India vs South Africa: At Kotla, challenge is to restore parity

Delhi is a traditional Test venue and hopefully it will adhere to the basic principles of the game.

Written by Shamik Chakrabarty | Kolkata | Published: December 2, 2015 7:55:41 pm
India vs South Africa, Ind vs SA, India South Africa, India cricket, cricket India, ferozshah kotla, kotla, south africa vs india, sa vs ind, cricket news, cricket Reports emerging from the DDCA suggest that the pitch is going to be a slow turner. (Source: Express photo by Praveen Khanna)

In 1981-82, Delhi had trumped Karnataka, chasing 705 in the final at Ferozeshah Kotla. The match went into the sixth day and only 18 wickets fell. Six centuries were scored. They had played it on a ‘Sitaram special’.

Sitaram, Kotla’s then head groundsman, had specialised in producing sleeping beauties. On that occasion, he had stretched the limit a little too far. It was an extreme case of over-preparing a cricket pitch. What we saw at Nagpur last week, presented the other extreme.

With N Srinivasan in charge of the BCCI, Jeff Crowe’s ‘temerity’ might have invoked an instant dismissal for the match referee. Shashank Manohar is likely to be more considerate despite the fact that his home association is in the firing line for preparing a “poor” pitch for the third Test of the ongoing series. A proper communication between the BCCI and the ICC is now expected. Over the last few days, the Indian team management had tried their best to play down the pitch factor. From Ravi Ashwin to Virat Kohli, everyone stonewalled. Team director Ravi Shastri went a step further in a recent interview with Cricinfo, saying that he didn’t mind three-day finishes in Test matches. Season ticket holders and official broadcasters are well within their rights to enquire about compensation; but more importantly, when a Test match pitch accounts for 40 scalps inside three days, then that’s not a good advertisement for the longer format. Yes, they had a three-day finish in the first-ever day/night Test at the Adelaide Oval as well. But the South Australian cricket authorities had micromanaged the surface after taking approval from both Australia and New Zealand cricket teams. They had left some extra bit of grass to preserve the pink ball. It was a landmark event which deserved special leeway.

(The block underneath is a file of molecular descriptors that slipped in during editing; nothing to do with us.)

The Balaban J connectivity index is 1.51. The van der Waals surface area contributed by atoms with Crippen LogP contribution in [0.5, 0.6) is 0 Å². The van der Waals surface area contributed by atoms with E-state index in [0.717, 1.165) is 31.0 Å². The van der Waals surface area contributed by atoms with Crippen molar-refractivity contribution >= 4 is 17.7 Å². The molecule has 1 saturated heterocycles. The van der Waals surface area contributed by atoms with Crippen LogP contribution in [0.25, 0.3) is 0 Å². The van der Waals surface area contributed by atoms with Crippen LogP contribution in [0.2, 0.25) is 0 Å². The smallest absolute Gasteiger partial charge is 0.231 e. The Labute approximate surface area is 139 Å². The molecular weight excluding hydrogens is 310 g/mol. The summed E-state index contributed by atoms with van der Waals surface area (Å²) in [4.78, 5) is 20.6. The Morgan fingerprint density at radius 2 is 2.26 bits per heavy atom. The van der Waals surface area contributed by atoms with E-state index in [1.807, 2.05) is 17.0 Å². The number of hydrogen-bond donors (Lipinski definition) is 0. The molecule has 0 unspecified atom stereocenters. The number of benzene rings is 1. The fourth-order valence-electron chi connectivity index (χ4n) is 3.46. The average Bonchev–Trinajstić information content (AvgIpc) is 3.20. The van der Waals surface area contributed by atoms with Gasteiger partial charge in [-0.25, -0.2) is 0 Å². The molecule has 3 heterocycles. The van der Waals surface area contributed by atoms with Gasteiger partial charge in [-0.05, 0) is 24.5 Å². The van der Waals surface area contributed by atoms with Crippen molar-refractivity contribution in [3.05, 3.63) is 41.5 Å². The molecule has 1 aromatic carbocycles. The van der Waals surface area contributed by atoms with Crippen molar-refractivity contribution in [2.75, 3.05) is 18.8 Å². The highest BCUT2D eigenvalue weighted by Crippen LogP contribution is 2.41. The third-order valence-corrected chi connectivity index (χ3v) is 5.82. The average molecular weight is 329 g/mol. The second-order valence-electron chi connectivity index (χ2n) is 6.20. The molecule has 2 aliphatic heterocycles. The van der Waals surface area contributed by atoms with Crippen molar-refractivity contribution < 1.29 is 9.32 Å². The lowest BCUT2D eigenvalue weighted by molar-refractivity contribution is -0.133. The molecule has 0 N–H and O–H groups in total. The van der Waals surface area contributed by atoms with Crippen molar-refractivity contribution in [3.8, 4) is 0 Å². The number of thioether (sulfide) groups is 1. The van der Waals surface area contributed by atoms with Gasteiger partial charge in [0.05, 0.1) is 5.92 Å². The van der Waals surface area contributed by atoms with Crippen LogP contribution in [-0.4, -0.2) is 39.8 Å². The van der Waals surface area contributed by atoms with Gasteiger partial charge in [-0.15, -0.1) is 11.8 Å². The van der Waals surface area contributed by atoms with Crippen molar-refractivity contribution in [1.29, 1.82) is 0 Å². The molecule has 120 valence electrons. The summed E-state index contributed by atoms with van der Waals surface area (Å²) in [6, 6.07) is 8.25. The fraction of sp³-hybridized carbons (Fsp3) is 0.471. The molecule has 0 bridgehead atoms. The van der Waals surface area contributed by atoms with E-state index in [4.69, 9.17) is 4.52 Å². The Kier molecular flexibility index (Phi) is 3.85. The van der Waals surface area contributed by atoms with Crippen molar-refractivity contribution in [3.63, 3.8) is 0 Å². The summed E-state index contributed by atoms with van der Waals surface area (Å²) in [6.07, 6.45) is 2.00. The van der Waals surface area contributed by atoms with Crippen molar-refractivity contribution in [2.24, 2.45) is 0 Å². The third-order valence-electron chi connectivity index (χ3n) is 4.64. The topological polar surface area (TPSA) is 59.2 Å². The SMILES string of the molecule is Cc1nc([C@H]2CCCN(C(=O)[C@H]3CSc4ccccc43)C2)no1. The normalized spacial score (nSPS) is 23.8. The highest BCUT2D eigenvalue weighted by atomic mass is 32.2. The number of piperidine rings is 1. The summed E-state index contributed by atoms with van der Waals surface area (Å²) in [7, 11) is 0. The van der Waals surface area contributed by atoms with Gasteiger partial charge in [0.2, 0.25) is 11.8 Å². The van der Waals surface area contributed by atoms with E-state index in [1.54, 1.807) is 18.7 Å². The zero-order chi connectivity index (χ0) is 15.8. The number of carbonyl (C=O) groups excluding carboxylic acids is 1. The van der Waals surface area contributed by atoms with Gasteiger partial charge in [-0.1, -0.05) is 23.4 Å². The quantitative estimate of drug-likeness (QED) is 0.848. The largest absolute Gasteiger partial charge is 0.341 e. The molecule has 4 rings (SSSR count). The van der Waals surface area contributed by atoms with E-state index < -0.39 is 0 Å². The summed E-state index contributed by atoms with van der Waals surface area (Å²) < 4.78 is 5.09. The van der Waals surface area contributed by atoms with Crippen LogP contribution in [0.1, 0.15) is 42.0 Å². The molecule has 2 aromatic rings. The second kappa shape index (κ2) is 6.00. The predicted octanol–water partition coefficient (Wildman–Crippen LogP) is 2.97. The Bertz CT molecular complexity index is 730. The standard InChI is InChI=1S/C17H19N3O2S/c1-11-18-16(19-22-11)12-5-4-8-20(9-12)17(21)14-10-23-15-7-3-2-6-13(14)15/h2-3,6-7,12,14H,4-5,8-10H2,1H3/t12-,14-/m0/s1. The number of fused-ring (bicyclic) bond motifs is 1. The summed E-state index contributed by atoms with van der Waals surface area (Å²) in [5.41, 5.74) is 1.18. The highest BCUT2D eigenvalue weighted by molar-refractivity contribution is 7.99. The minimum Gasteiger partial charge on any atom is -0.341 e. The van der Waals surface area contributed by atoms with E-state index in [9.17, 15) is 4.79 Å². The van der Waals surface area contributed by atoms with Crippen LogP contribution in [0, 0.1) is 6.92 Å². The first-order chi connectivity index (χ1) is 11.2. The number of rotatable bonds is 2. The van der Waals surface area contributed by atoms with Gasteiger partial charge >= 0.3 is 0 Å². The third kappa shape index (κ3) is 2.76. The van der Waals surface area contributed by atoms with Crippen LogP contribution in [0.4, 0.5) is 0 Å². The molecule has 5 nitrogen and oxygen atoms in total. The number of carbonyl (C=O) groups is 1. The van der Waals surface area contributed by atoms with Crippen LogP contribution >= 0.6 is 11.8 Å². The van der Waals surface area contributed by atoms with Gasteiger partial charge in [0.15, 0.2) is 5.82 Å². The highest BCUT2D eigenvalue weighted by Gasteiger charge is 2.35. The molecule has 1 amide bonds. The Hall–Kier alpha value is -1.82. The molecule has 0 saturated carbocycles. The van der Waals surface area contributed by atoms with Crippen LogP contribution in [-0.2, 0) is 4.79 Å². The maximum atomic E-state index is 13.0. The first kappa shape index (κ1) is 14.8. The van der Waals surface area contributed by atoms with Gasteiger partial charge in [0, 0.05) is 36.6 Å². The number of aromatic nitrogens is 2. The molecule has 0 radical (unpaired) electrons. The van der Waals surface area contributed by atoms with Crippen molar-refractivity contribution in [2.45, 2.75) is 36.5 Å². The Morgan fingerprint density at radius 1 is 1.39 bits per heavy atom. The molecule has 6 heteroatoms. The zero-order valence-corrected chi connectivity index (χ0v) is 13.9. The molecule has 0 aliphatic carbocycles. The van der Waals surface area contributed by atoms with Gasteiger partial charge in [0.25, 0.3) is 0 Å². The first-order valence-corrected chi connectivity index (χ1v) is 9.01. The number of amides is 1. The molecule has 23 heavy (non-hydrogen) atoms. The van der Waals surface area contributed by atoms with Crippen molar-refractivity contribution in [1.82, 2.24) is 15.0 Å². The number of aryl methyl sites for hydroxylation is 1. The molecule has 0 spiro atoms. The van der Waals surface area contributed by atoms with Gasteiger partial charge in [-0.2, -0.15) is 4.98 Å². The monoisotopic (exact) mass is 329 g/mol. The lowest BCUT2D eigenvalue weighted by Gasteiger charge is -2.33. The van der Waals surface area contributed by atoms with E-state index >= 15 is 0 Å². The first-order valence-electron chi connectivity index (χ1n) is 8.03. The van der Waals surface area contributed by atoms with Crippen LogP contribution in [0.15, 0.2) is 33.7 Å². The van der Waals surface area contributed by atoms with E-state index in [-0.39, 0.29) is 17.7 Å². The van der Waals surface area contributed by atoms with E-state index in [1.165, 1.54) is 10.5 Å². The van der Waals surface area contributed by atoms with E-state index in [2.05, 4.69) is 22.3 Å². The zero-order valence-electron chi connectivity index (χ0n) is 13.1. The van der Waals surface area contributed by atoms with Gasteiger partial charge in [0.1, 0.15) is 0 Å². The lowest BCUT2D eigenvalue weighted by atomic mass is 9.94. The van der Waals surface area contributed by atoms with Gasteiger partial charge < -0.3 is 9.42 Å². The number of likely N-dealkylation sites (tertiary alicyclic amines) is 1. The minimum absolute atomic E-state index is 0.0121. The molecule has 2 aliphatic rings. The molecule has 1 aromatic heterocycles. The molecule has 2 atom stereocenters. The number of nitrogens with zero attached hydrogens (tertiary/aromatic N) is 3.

The Nagpur pitch had been tailor-made to maximise the home advantage. But a line had to drawn, which was forgotten. The two teams played on a virtual minefield. It was an insult to cricket.

Delhi is a traditional Test venue and hopefully it will adhere to the basic principles of the game, requests/demands notwithstanding. Reports emerging from the DDCA suggest that the pitch is going to be a slow turner where spinners will come into play from Day 2 onwards. Fair enough. This is a dead rubber alright, but when two high-profile cricket teams face each other, you expect an even contest between bat and ball. Conditions so far have been very lopsided in favour of the slow bowlers in this series. Kotla’s challenge is to restore parity.

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